The “It Ain’t the Heat, It’s the Fluidity” Edition

Photo: Chaim Goldberg/Flash90

Miriam Herschlag, Don Futterman and Noah Efron discuss three topics of incomparable importance and end with an anecdote about something in Israel that made them smile this week.

Phase Change?
As summer heats up, there’s an escalation of the protests and counter-protests. Looks like it’s going to be a scorching summer.

Israel’s “Constitutional Moment”?
Is it time for Israel finally to write a founding document, a constitution, 75 years after the country was created?

Tradition, Tradition … Tradition!
Are more and more Israelis religion-fluid and Yiddishkeit-queer? A new report says it is so.

Should We Keep Our Purchases Out of Our Protests?
For our most unreasonably generous Patreon supporters, in our extra-special, special extra discussion: Do we want our shopping malls to have political opinions, or are we better off keeping our buyin’ separate from our decryin’?

All that and Yitzhak Rabin on the eve of the Yom Kippur War, a newscaster newscasting with advanced ALS, and the amazing music of 21 year old indie phenom, Alma Gov!


  • Shuv la-Tzet La-‘Avod (with Avner Toueg)
  • Mah La‘asot ‘Im ha-Ze’ev
  • Bein ha-Etzbaot
  • Me’uhar Midai

Previous Episodes

2 comments on “The “It Ain’t the Heat, It’s the Fluidity” Edition

  1. Arthur Stein says:

    Would it be possible for you to post the text of your translation and analysis of Rabin’s column in Maariv that you talked about on the most recent podcast? It is a fascinating document that bears analysis and discussion.

    1. Noah Efron says:

      The text is a pretty messy reading draft that I don’t have time to really clean up, but I’ll paste it below. If you want a link to the original Hebrew newspaper article, let me know. And thanks for writing (and for listening)!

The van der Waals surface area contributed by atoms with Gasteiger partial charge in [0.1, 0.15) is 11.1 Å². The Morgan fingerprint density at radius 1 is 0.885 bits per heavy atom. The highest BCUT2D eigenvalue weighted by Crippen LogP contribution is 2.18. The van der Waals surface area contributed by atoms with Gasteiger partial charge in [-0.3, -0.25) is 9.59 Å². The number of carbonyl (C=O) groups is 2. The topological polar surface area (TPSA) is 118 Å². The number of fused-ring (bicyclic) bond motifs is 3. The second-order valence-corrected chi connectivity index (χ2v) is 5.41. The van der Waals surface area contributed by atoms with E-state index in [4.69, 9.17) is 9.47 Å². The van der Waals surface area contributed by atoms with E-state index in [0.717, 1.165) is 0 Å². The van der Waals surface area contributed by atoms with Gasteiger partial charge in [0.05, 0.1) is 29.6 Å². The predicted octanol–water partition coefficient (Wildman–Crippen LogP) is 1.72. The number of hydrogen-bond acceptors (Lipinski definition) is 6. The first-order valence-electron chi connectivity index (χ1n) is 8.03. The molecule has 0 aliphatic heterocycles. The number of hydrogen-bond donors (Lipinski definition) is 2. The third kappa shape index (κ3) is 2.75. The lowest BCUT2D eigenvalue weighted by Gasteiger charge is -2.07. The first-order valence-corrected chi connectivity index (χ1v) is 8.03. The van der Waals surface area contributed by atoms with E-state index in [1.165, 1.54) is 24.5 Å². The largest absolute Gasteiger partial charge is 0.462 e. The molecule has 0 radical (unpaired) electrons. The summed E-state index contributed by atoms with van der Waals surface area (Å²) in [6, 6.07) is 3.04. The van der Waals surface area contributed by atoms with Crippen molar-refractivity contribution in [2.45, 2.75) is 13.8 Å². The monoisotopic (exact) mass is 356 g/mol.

I have taken, lately, each day to browsing a bit through the papers from fifty years ago, the summer of 1973, because I am trying to understand a little what things looked and felt like here, back then, before the Yom Kippur War, a moment that in so-many-ways seemed to change everything, being the beginning of the end, I think, of the governing of the country by the old socialist, labor types who had run things, more or less, since Zionism started, and being the beginning of the beginning of all that has come since then, and just this morning I saw that fifty years ago today, on the 13th of July, 1973, there was a big and major article in Maariv – maybe 50 column inches, maybe more — called, “The Slow Path to Peace” by the man who, until just a few weeks earlier had (for five years) been Israel’s ambassador to Washington, Yitzhak Rabin. And the article has a picture of Rabin palling around with Henry Kissinger at the White House — Rabin is 51 and Kissinger is 50, but both men look young and strong, neither one of them is yet at the height of his power, really – and Rabin writes how when he first became ambassador, he met Kissinger at a party, and Kissinger said QUOTE everywhere in the world, wars break out in situations where there had been peace, at least formally, but in the middle east, wars break out between countries that are already at war, ENDQUOTE from which Rabin concludes that the normal rules of politics, diplomacy and war and peace, they none of them really apply when it comes to the Arab-Israeli conflict, which is sui generis, its own thing, and that is how he starts his long article on the slow path to peace.